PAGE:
Nigeria has been hammered by both sides of the financial crisis, as not only has oil lost value, but also much of the country's money is invested overseas in the declining British and American markets. "The price of crude oil in the market is not stable," Professor Ango Abdullahi of the Ahmadu Bello University told the Daily Independent, suggesting that the country focus on developing its agricultural sector. "Nigeria cannot control the price of oil but it can control its productive resources," he added.


The worldwide credit crunch (alliterations are a useful way to remember that you can't borrow any money anymore) could end 15 years of uninterrupted growth in the Greek economy. According to the Athens News, cheap money and ample bank lending were driving forces behind the country's longest period of economic expansion since the 1960s. Though the Greek banking systems are fundamentally sound, changes in the global market are driving up lending prices, and Greeks are feeling the squeeze in everything from hair salons to Land Rover purchases. But it's not all bad. The Bank of Greece is cautiously optimistic about its economic forecasts, and a recession in Greece is unlikely. In an editorial, John Psaropoulos sees the crisis as "an opportunity in disguise." Greece's high inflation rate will cool, and while this may just be grasping at eco-friendly straws, Psaropoulos claims that the decrease in production will have environmental benefits. But more poignantly, he sees the financial shake-up as an excuse to reintroduce Greek businesses and politicians to the "Goddesses of Transparency, Accountability, and Meritocracy."


Financial regulators know that they every word they utter will be scrutinized, but in Taiwan even subtle semantic nuances can carry enormous weight. Lee Jih-chu, deputy chief of Taiwan's Financial Supervisory Commission, told reporters that the government is "keeping a close eye" on five banks with liquidity problems. She was met with harsh criticism from lawmakers who feared that such comments would precipitate a bank run. One member of the opposing party bristled, "How did she dare make such a remark?" Lee toned down her remarks, saying that the banks were "under observation," and then a few hours later revising her statement again to say that her ministry was merely "watch[ing] with concern." Finally, she simply told lawmakers that no banks have liquidity issues. Though she might not have reassured the skeptics, Taiwan avoided the bank run—not because of financial soundness, but because of the three-day "Double Ten" national holiday during which banks were closed.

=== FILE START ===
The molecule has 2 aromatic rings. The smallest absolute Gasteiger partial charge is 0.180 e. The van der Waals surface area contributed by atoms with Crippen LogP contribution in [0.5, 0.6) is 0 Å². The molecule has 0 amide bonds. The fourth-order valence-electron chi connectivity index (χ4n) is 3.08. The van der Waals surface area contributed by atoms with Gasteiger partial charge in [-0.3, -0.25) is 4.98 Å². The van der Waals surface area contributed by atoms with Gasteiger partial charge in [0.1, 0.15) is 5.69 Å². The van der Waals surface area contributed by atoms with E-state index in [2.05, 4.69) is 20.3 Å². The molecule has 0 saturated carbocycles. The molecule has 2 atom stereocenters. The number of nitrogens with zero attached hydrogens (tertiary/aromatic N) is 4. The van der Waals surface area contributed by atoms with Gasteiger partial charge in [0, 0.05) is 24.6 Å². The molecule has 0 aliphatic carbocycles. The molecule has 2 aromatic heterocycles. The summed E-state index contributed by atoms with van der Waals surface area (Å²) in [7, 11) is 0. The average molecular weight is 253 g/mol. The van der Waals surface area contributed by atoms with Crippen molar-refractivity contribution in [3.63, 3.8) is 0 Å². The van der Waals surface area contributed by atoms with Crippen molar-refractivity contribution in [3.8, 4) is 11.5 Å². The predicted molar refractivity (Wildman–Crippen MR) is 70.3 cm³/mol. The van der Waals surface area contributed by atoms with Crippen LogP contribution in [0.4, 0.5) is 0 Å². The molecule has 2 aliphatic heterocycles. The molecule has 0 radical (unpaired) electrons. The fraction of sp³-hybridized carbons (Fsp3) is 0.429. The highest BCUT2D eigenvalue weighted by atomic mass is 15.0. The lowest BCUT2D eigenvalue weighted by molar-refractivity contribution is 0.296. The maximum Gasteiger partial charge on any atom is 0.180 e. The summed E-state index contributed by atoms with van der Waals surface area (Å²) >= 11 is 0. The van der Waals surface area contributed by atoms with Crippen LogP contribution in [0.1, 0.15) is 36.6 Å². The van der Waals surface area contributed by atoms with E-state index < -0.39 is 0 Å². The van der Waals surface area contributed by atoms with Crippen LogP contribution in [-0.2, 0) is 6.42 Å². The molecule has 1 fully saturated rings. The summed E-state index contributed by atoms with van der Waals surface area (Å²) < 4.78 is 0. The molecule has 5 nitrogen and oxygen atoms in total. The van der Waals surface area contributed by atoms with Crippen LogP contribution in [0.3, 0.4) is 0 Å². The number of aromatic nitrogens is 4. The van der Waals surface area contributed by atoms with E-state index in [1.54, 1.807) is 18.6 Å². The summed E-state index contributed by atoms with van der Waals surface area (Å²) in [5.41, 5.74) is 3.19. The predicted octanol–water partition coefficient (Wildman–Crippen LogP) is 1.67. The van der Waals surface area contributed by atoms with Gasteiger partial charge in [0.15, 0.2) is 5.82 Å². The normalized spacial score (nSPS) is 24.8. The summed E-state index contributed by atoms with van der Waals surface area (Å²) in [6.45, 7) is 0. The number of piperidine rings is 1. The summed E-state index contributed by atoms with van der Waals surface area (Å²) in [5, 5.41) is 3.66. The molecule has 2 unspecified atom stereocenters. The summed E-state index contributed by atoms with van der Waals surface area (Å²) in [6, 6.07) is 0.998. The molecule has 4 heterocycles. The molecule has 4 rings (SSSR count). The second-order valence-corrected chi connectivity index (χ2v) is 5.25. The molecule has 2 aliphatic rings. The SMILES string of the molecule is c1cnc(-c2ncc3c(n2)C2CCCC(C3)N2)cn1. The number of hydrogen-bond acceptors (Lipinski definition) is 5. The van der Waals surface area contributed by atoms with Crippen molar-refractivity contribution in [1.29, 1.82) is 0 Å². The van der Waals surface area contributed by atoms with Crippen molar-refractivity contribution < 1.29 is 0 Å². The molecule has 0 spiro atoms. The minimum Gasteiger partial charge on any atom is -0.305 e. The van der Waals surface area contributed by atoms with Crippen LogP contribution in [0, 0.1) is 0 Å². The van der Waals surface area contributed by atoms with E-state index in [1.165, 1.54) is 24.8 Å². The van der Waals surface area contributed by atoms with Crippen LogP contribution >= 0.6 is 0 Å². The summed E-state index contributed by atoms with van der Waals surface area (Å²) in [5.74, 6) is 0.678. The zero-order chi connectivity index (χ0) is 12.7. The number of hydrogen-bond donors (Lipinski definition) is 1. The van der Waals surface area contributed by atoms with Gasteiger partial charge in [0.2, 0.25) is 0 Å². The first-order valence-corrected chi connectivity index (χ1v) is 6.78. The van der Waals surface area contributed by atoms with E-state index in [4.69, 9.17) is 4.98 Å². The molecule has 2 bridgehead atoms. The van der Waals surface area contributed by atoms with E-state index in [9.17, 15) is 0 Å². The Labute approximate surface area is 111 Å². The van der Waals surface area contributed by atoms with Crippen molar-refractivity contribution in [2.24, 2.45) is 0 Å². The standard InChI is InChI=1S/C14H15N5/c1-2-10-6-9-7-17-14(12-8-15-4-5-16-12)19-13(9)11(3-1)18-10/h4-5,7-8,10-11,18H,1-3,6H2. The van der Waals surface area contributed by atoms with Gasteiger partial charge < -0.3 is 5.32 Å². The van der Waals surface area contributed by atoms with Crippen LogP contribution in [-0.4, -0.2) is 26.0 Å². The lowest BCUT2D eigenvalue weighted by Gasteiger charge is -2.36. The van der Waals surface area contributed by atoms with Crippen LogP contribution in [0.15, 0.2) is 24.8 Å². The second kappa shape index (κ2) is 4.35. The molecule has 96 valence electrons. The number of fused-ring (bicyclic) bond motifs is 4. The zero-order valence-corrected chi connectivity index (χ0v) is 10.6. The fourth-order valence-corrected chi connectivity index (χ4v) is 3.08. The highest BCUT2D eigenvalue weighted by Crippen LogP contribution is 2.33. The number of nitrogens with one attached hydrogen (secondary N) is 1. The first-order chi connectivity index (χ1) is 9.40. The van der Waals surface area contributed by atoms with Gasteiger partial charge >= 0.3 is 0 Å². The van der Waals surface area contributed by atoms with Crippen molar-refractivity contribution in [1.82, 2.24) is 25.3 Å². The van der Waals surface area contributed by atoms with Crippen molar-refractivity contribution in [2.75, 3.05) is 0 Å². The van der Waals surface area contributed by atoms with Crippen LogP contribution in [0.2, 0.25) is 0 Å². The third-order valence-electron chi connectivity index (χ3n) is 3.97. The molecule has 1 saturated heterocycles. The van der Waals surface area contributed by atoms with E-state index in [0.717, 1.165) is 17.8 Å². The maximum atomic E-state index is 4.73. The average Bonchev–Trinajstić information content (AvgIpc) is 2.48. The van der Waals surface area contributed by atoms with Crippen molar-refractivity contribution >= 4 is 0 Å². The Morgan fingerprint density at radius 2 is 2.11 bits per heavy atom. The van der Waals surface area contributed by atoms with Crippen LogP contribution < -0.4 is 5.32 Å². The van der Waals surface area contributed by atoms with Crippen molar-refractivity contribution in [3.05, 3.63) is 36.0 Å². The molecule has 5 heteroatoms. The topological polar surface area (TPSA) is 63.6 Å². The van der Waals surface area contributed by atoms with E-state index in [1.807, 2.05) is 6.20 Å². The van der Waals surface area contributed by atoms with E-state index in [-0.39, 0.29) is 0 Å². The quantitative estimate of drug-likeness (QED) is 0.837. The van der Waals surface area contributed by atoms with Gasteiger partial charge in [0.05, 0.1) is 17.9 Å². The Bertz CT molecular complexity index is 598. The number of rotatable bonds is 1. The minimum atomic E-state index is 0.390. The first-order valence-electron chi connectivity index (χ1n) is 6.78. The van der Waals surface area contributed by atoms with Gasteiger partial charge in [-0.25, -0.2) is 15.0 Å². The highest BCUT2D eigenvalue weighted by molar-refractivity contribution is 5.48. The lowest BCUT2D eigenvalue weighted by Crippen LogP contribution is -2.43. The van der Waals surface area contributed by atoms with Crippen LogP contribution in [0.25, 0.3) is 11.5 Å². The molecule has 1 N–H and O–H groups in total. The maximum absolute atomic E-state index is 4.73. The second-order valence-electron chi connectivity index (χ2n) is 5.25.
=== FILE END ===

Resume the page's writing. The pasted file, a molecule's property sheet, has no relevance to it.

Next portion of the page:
Grapes aren't the only things being squeezed in Chilean wineries these days. Wine distributors are feeling the pressure as shipments have been canceled or scaled back anywhere from Korea to Russia in the wake of the current financial situation. While the use of wine as an economic indicator is debatable, the belt-tightening of the world's wealthiest cannot be good for any luxury-goods industry. According to the Santiago Times, Chilean wine exports to the US have dropped six percent since the beginning of the year. One company experienced a three-week standstill in sales to the northern hemisphere after the collapse of Lehman Bros—which happened to be right in the middle of their busiest season for exporting up north. There have been some bright sports—or at least, not entirely bleak ones. Sales in Japan have actually increased, which either says something about the stability of Japanese markets, or how the Japanese people react to bad news.

David Goldenberg, Joe Horton, and Vincent Valk contributed reporting for this article.

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Article by Michael Gluckstadt